The British government on Thursday said Brunei's introduction of harsh new shariah laws, including death by stoning for adultery and gay sex, was "a backward step" for the southeast Asian country.
"The city of Los Angeles and the United States and the world should place severe sanctions on Brunei for taking LGBTQ rights back to the Stone Age", said Karina Samala, chair of the Transgender Advisory Council. It has since brought it into full force over the last few years, with the final two phases, offences punishable by stoning to death and amputation, now being introduced.
Before the implementation of the new sharia code on 3 April, gay sex was already outlawed in Brunei under Section 377 of the country's penal code, which prohibited "sexual intercourse against the order of nature".
One 40-year-old gay Bruneian now seeking asylum in Canada said the impact of the new penal code was already being felt in Brunei. TV host Ellen DeGeneres also called for people to "rise up", saying "we need to do something now".More news: Experts warn US-Mexico border closure would close auto industry
The group also called on the only Australian airport with regular Royal Brunei flights - Melbourne Airport - to no longer accept flights from the carrier and for travel agents such as Flight Centre and STA Travel to immediately stop selling their flights.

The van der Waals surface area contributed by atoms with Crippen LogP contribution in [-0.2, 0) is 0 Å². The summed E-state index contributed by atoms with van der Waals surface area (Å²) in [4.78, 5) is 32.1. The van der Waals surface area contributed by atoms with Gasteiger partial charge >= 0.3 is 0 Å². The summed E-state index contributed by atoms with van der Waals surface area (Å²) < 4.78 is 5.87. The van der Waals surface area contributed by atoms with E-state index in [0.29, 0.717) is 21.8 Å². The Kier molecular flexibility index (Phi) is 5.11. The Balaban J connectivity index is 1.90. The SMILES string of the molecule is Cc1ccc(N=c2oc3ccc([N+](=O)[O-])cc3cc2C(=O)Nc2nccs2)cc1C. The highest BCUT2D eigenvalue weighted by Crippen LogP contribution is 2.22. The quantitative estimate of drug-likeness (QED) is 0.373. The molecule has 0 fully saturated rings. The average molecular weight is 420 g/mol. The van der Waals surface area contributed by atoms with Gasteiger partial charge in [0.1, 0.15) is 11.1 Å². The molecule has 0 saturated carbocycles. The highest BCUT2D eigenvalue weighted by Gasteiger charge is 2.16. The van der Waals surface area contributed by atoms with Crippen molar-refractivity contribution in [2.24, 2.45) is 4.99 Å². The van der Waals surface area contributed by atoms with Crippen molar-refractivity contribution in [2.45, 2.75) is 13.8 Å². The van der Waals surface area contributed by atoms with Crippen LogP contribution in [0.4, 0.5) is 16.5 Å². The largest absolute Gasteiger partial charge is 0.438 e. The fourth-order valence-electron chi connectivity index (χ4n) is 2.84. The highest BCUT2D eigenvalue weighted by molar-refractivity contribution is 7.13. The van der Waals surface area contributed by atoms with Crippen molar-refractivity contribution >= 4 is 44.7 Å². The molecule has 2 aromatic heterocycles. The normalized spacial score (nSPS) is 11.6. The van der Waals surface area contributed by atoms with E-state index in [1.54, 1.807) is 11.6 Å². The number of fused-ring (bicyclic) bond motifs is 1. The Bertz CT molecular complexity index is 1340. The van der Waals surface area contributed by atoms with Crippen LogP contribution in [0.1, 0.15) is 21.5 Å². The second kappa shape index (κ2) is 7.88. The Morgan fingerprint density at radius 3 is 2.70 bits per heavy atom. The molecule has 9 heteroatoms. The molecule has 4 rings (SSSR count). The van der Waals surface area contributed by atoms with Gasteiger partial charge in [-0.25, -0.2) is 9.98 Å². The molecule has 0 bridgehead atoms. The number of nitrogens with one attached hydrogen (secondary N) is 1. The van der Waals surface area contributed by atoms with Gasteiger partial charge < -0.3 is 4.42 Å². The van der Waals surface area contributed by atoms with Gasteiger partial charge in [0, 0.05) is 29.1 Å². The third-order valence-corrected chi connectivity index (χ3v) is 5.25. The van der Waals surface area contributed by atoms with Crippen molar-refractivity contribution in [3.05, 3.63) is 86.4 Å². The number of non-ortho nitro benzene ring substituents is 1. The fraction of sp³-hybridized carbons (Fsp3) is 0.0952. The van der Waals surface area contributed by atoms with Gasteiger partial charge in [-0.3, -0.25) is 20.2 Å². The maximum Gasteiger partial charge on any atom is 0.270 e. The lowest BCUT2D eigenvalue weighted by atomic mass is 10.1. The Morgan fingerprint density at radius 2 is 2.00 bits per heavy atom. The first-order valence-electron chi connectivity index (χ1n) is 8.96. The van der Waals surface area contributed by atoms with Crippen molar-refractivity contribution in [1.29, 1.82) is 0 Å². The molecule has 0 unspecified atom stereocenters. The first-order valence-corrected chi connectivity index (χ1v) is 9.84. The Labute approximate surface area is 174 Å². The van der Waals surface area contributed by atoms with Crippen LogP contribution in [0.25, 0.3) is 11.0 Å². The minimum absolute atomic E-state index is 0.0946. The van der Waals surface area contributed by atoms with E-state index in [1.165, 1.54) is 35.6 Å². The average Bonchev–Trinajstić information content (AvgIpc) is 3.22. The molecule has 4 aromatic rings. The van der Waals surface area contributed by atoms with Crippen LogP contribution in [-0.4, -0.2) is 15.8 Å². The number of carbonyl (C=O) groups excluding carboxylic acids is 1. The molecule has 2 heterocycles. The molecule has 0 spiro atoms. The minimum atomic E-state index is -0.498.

Fewer than 500,000 people live in the oil- and gas-rich nation, and the majority are Muslim, though the country also has sizable Christian and Buddhist minorities.
Khairul, a gay man in Brunei who gave only one name, described the laws as "daunting", adding: "When I'm ready, I'll be on my way to a safer community".
The new law stipulates the death penalty for a number of offenses, including rape, adultery, sodomy, robbery, and insulting or defaming the Prophet Mohammed.
The Brunei government is enacting a strict Sharia penal code that's, not only barbaric but is also violating multiple human rights liberties. Therefore, the small monarchy of Brunei is notifying the world that Islamic Sharia law will take clear precedence over global human rights.
The city controller, Ron Galperin, said he was "outraged and horrified" by the law and posted photos of Hotel Bel-Air and the Beverly Hills Hotel with a red X through them.
"Inclusion and diversity remain core beliefs as we do not tolerate any form of discrimination", the company said in a statement.